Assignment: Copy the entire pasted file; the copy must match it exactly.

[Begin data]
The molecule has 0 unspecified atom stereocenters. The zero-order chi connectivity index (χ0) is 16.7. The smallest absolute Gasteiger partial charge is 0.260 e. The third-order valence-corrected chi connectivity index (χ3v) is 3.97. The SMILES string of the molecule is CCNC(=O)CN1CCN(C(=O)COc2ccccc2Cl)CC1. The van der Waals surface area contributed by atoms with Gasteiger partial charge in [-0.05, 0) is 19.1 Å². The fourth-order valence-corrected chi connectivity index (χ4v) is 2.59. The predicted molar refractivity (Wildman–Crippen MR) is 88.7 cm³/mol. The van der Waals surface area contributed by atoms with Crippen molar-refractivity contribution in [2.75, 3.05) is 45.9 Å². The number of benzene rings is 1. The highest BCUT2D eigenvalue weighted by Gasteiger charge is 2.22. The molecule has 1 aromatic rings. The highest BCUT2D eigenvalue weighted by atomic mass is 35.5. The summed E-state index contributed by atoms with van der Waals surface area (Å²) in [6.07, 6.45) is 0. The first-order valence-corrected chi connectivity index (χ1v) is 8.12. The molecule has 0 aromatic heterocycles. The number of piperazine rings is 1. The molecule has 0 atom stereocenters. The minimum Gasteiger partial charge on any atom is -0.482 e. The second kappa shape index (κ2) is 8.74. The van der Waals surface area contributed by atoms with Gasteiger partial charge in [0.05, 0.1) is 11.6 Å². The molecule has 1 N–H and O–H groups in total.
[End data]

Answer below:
The molecule has 0 unspecified atom stereocenters. The zero-order chi connectivity index (χ0) is 16.7. The smallest absolute Gasteiger partial charge is 0.260 e. The third-order valence-corrected chi connectivity index (χ3v) is 3.97. The SMILES string of the molecule is CCNC(=O)CN1CCN(C(=O)COc2ccccc2Cl)CC1. The van der Waals surface area contributed by atoms with Gasteiger partial charge in [-0.05, 0) is 19.1 Å². The fourth-order valence-corrected chi connectivity index (χ4v) is 2.59. The predicted molar refractivity (Wildman–Crippen MR) is 88.7 cm³/mol. The van der Waals surface area contributed by atoms with Crippen molar-refractivity contribution in [2.75, 3.05) is 45.9 Å². The number of benzene rings is 1. The highest BCUT2D eigenvalue weighted by Gasteiger charge is 2.22. The molecule has 1 aromatic rings. The highest BCUT2D eigenvalue weighted by atomic mass is 35.5. The summed E-state index contributed by atoms with van der Waals surface area (Å²) in [6.07, 6.45) is 0. The first-order valence-corrected chi connectivity index (χ1v) is 8.12. The molecule has 0 aromatic heterocycles. The number of piperazine rings is 1. The molecule has 0 atom stereocenters. The minimum Gasteiger partial charge on any atom is -0.482 e. The second kappa shape index (κ2) is 8.74. The van der Waals surface area contributed by atoms with Gasteiger partial charge in [0.05, 0.1) is 11.6 Å². The molecule has 1 N–H and O–H groups in total.